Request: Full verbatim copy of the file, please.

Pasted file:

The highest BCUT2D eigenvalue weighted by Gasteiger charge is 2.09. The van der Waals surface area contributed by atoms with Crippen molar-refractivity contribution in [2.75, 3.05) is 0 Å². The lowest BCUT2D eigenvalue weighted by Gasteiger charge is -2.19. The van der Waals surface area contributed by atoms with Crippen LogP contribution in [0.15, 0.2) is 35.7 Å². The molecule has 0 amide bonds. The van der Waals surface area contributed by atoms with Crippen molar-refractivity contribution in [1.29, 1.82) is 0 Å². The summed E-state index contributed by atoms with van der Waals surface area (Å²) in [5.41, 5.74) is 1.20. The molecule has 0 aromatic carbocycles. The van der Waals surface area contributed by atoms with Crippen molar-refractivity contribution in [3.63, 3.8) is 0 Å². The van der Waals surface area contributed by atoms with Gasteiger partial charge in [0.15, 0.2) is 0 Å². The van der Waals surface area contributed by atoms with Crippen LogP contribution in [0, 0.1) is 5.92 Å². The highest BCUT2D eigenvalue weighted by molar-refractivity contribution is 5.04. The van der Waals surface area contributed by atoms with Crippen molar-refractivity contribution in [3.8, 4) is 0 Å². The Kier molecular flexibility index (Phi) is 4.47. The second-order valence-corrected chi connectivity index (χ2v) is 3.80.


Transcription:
The highest BCUT2D eigenvalue weighted by Gasteiger charge is 2.09. The van der Waals surface area contributed by atoms with Crippen molar-refractivity contribution in [2.75, 3.05) is 0 Å². The lowest BCUT2D eigenvalue weighted by Gasteiger charge is -2.19. The van der Waals surface area contributed by atoms with Crippen LogP contribution in [0.15, 0.2) is 35.7 Å². The molecule has 0 amide bonds. The van der Waals surface area contributed by atoms with Crippen molar-refractivity contribution in [1.29, 1.82) is 0 Å². The summed E-state index contributed by atoms with van der Waals surface area (Å²) in [5.41, 5.74) is 1.20. The molecule has 0 aromatic carbocycles. The van der Waals surface area contributed by atoms with Crippen molar-refractivity contribution in [3.63, 3.8) is 0 Å². The van der Waals surface area contributed by atoms with Gasteiger partial charge in [0.15, 0.2) is 0 Å². The van der Waals surface area contributed by atoms with Crippen LogP contribution in [0, 0.1) is 5.92 Å². The highest BCUT2D eigenvalue weighted by molar-refractivity contribution is 5.04. The van der Waals surface area contributed by atoms with Crippen molar-refractivity contribution in [3.8, 4) is 0 Å². The Kier molecular flexibility index (Phi) is 4.47. The second-order valence-corrected chi connectivity index (χ2v) is 3.80.